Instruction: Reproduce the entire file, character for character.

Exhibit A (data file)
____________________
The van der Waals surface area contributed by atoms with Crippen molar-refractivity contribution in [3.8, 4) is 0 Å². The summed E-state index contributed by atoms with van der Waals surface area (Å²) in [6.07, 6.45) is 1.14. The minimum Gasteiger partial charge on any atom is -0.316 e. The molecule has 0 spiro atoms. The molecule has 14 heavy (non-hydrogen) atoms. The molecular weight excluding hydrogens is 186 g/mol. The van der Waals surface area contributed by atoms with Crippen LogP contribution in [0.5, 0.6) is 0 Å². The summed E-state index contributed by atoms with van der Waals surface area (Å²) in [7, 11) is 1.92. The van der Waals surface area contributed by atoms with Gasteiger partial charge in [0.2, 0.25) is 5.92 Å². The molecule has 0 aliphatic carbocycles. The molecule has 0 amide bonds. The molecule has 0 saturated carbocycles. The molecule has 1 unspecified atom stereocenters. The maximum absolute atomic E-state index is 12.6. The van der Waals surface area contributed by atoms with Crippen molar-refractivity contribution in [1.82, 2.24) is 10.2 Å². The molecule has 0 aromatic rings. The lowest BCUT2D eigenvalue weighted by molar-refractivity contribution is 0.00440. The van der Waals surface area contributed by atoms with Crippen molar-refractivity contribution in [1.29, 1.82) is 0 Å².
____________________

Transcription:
The van der Waals surface area contributed by atoms with Crippen molar-refractivity contribution in [3.8, 4) is 0 Å². The summed E-state index contributed by atoms with van der Waals surface area (Å²) in [6.07, 6.45) is 1.14. The minimum Gasteiger partial charge on any atom is -0.316 e. The molecule has 0 spiro atoms. The molecule has 14 heavy (non-hydrogen) atoms. The molecular weight excluding hydrogens is 186 g/mol. The van der Waals surface area contributed by atoms with Crippen LogP contribution in [0.5, 0.6) is 0 Å². The summed E-state index contributed by atoms with van der Waals surface area (Å²) in [7, 11) is 1.92. The van der Waals surface area contributed by atoms with Gasteiger partial charge in [0.2, 0.25) is 5.92 Å². The molecule has 0 aliphatic carbocycles. The molecule has 0 amide bonds. The molecule has 0 saturated carbocycles. The molecule has 1 unspecified atom stereocenters. The maximum absolute atomic E-state index is 12.6. The van der Waals surface area contributed by atoms with Crippen molar-refractivity contribution in [1.82, 2.24) is 10.2 Å². The molecule has 0 aromatic rings. The lowest BCUT2D eigenvalue weighted by molar-refractivity contribution is 0.00440. The van der Waals surface area contributed by atoms with Crippen molar-refractivity contribution in [1.29, 1.82) is 0 Å².